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Earthwork out of Tuscany Being Impressions and Translations of Maurice Hewlett   By: (1861-1923)

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EARTHWORK OUT OF TUSCANY

Being Impressions and Translations of Maurice Hewlett

"For as it is hurtful to drink wine or water alone; and as wine mingled with water is pleasant and delighteth the taste: even so speech, finely framed, delighteth the ears of them that read the story." 3 MACCABEES xv. 39.

TO

MY FATHER

THIS LITTLE BOOK

NOT AS BEING WORTHY BUT AS ALL I HAVE

IS DEDICATED

I cannot add one tendril to your bays, Worn quietly where who love you sing your praise; But I may stand Among the household throng with lifted hand, Upholding for sweet honour of the land Your crown of days.

PREFACE TO THE THIRD EDITION

I cannot be for ever explaining what I intended when I wrote this book. Upon this, its third appearance, even though it is to rank in that good company which wears the crimson of Eversley, it must take its chance, undefended by its conscious parent. He feels, indeed, with all the anxieties, something of the pride of the hen, who conducts her brood of ducklings to the water, sees them embark upon the flood, and must leave them to their buoyant performances, dreadful, but aware also that they are doing a finer thing than her own merits could have hoped to win them. So it is here. I did not at the outset expect a third edition in any livery; I may still fear a wreck for this cockboat of my early invention; but I hope I am too respectful of myself to try throwing oil upon the waters.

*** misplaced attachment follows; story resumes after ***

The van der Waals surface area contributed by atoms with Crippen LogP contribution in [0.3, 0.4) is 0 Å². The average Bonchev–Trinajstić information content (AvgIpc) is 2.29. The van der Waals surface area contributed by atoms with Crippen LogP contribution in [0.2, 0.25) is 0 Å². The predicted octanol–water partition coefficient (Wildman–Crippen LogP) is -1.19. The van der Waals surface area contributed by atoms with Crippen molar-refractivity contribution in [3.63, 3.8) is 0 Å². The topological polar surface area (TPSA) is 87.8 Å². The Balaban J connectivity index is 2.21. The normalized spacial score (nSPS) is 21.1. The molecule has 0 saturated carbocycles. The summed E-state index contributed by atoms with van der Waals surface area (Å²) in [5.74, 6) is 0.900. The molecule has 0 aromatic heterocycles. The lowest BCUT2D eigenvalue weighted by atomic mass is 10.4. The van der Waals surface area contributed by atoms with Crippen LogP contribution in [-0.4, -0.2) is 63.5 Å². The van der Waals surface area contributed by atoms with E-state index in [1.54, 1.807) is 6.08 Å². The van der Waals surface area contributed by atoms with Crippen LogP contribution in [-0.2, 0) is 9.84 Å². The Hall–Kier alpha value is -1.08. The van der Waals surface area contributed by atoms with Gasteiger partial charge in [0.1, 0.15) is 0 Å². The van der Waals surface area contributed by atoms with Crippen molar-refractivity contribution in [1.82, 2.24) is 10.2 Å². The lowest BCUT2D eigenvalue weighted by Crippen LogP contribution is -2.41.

I leave the former prefaces as they stand. I felt them when I made them, and feel them still; but I shall make no more. If Earthwork has the confidence, at this time of day, to carry a red coat, it shall carry it alone.

LONDON, 1901.

PREFACE TO THE SECOND EDITION

Mr. Critics to whom, kind or unkind, I confess obligations and the Public between them have produced, it appears, some sort of demand for this Second Edition. While I do not think it either polite or politic to enquire too deeply into reasons, I am not the man to disoblige them. It is sufficient for me that in a world indifferent well peopled five hundred souls have bought or acquired my book, and that other hundreds have signified their desire to do likewise. Nevertheless the vanity of authors being notoriously hard rooted I must own to my mortification in the discovery that not more than two in every hundred who have read me have known what I was at. I have been told it is a good average, but, with deference, I don't think so. No man has any right to take beautiful and simple things out of their places, wrap them up in a tissue of his own conceits, and hand them about the universe for gods and men to wonder upon. If he must convey simple things let him convey them simply. If I, for instance, must steal a loaf of bread, would it not be better to walk out of the shop with it under my coat than to call for it in a hansom and hoodwink the baker with a forged cheque on Coutts's bank? Surely. If, then, I go to Italy, and convey the hawthor scent of Della Robbia, the straining of Botticelli to express the ineffable, the mellow autumn tones of the life of Florence; if I do this, and make a parade of my magnanimity in permitting the household to divide the spoil, how on earth should I mar all my bravery by giving people what they don't want, or turn double knave by fobbing them off with an empty box?

I had hoped to have done better than this. I tried to express in the title of my book what I thought I had done; more, I was bold enough to assume that, having weathered the title, my readers would find a smooth channel with leading lights enough to bring them sound to port. Mea culpa! I believe that I was wrong. The book has been read as a collection of essays and stories and dialogues only pulled together by the binder's tapes; as otherwise disjointed, fragmentary, d├ęcousue , a "piebald monstrous book," a sort of kous kous , made out of the odds and ends of a scribbler's note book... Continue reading book >>




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